How to begin speaking about Dylan Thomas? His poems bypass rationality and give you glimpses of timeless madness, pain, passion. It feels like Dylan Thomas had a direct line to something in humanity that is both primordial and playful. His language is at times stark and at others musical. You’ll find yourself reading, rereading, rerereading single lines, words even. If there is any defining feature of Thomas it is that he nearly defies definition. This is a helluva collection, one you’ll keep at hand for years to come.— From Bethany's Picks
The original and classic The Collected Poems of Dylan Thomas is available once again, now with a brilliant new preface by Paul Muldoon.
The Collected Poems of Dylan Thomas contains poems that Thomas personally decided best represented his work. A year before its publication Thomas died from swelling of the brain triggered by excessive drinking. (A piece of New Directions history: it was our founder James Laughlin who identified Thomas’ body at the morgue of St. Vincent’s Hospital.)
Since its initial publication in 1953, this book has become the definitive edition of the poet’s work. Thomas wrote “Prologue” addressed to “my readers, the strangers” — an introduction in verse that was the last poem he would ever write. Also included are classics such as “And Death Shall Have No Dominion,” “Do Not Go Gentle into that Good Night,” and “Fern Hill” that have influenced generations of artists from Bob Dylan (who changed his last name from Zimmerman in honor of the poet), to John Lennon (The Beatles included Thomas’ portrait on the cover of Sgt. Pepper’s Lonely Hearts Club Band); this collection even appears in the film adaptation of Cormac McCarthy’s The Road when it is retrieved from the rubble of a bookshelf.
And death shall have no dominion.
Dead men naked they shall be one
With the man in the wind and the west moon;
When their bones are picked clean and their clean bones gone,
They shall have stars at elbow and foot;
Though they go mad they shall be sane,
Though they sink through the sea they shall rise again,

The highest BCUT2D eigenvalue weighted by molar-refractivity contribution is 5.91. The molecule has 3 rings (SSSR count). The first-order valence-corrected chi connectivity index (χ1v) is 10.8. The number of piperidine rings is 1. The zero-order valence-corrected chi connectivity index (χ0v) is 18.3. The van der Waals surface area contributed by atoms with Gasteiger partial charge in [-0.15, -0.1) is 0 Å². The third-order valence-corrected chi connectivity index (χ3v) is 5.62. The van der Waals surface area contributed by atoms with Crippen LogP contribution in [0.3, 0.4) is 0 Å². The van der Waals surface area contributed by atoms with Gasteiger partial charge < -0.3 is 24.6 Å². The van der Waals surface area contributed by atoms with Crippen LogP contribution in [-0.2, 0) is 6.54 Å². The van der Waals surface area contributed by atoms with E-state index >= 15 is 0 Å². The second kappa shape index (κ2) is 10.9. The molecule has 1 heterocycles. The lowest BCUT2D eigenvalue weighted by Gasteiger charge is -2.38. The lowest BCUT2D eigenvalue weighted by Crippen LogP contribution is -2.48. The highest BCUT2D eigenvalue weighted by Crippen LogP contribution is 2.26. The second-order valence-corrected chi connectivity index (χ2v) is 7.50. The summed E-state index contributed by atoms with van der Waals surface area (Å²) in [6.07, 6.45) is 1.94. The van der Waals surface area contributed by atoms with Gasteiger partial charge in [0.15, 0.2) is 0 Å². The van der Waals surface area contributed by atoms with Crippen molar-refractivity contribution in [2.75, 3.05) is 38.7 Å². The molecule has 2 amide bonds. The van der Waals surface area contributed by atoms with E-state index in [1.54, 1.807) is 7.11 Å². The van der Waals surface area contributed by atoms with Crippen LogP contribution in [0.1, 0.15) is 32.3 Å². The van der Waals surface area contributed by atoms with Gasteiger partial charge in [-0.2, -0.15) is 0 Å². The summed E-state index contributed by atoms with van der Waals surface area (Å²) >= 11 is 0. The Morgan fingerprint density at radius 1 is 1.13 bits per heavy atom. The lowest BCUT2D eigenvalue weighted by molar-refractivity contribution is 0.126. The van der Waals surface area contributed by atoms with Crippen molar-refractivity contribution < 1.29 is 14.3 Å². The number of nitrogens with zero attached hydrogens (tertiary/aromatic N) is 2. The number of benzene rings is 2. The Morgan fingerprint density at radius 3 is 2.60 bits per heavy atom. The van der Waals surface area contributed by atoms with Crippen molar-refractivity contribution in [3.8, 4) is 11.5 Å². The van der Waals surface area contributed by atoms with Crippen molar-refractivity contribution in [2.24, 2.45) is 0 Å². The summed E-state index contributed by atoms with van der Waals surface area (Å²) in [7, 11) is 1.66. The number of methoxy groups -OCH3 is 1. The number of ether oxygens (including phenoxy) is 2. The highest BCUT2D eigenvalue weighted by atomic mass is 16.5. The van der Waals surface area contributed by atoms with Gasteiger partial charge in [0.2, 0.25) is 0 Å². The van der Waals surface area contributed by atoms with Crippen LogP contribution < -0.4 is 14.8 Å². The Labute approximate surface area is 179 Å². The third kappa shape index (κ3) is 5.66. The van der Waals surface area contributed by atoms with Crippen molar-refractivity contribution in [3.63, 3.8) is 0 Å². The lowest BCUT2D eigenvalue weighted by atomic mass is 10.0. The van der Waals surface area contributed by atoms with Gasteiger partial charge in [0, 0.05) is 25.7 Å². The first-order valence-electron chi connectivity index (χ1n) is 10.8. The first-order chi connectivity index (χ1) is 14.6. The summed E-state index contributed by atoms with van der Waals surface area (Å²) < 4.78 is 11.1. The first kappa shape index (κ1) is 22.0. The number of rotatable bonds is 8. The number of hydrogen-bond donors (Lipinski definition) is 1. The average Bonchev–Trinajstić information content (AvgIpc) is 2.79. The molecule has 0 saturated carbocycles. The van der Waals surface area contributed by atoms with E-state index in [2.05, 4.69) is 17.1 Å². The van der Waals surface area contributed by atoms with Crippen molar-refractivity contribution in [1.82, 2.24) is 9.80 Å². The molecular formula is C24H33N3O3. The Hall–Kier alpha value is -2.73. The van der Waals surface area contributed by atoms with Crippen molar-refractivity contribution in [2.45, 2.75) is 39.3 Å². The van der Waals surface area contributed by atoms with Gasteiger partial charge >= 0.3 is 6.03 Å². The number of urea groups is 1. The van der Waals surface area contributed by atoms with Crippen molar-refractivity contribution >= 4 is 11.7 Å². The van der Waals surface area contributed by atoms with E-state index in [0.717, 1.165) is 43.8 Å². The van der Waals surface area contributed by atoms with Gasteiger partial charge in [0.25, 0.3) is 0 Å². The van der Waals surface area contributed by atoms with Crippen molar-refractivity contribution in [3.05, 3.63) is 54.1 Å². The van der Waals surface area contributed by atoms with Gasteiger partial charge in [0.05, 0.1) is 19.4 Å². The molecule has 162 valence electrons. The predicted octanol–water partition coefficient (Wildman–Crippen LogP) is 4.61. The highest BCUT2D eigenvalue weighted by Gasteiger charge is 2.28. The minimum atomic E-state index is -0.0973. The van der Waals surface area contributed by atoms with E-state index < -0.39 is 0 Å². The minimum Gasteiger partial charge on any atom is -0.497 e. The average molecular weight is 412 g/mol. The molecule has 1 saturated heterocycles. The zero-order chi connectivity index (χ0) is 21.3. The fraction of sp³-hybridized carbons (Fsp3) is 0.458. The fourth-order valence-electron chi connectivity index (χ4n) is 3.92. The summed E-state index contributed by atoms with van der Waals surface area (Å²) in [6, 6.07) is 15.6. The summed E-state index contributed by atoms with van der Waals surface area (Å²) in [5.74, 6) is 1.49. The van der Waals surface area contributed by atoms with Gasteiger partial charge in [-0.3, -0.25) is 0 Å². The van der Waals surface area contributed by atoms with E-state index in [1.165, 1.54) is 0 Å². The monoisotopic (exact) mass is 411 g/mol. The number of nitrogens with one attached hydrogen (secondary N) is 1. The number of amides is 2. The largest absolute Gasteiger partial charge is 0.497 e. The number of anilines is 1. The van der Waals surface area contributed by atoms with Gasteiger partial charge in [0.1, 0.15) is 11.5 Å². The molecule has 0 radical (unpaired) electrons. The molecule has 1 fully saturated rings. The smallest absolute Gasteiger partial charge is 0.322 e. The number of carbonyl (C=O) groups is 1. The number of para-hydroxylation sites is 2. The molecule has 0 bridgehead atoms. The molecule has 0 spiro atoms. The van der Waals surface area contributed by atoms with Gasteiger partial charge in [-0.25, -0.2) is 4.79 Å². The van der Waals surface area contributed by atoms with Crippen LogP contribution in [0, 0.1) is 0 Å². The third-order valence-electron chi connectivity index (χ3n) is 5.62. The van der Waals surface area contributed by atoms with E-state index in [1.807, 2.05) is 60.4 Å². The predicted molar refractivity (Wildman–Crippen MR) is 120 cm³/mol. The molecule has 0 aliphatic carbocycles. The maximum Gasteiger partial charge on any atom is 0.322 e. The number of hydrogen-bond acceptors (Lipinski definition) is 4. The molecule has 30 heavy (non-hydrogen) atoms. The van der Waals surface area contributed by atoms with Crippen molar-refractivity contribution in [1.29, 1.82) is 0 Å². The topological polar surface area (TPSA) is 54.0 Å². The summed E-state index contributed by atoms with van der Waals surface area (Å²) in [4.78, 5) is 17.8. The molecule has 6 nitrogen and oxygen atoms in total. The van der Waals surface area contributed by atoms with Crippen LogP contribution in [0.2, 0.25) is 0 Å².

Though lovers be lost love shall not:
And death shall have no dominion.
(From “And Death Shall Have No Dominion”)
About the Author
Dylan Thomas, born in Swansea in 1914, is perhaps Wales’ best-known writer, widely considered to be one of the major poets of the 20th century: many of his greatest poems, such as “Fern Hill” and ”’Do not go gentle into that good night”’ are beloved and widely studied. As well as poetry, Dylan Thomas wrote numerous short stories and scripts for film and radio–none more popular than his radio play Under Milk Wood. He led a fascinating and tempestuous life, which ended all too soon in 1953 when he collapsed and died in New York City shortly after his 39th birthday.
Paul Muldoon is the author of numerous volumes of poetry, including, most recently, The Word on the Street. He is the poetry editor of The New Yorker and the Howard G. B. Clark '21 Professor in the Humanities at Princeton University. His awards include the Pulitzer Prize for Poetry and the T. S. Eliot Prize.
[It is] the work Thomas himself had considered most representative of his voice as a poet and, now, of his legacy — a legacy that has continued to influence generations of writers, artists, and creative mavericks: Bob Dylan changed his last name from Zimmerman in an homage to the poet, The Beatles drew his likeness onto the cover of Sgt. Pepper’s Lonely Hearts Club Band, and Christopher Nolan made “Do not go gentle into that good night” a narrative centerpiece of his film Interstellar.
— Maria Popova - Brain Pickings
Thomas meant much to me and my generation, he is still singing in his chains like the sea—a force driving the flowers.
— Seamus Heaney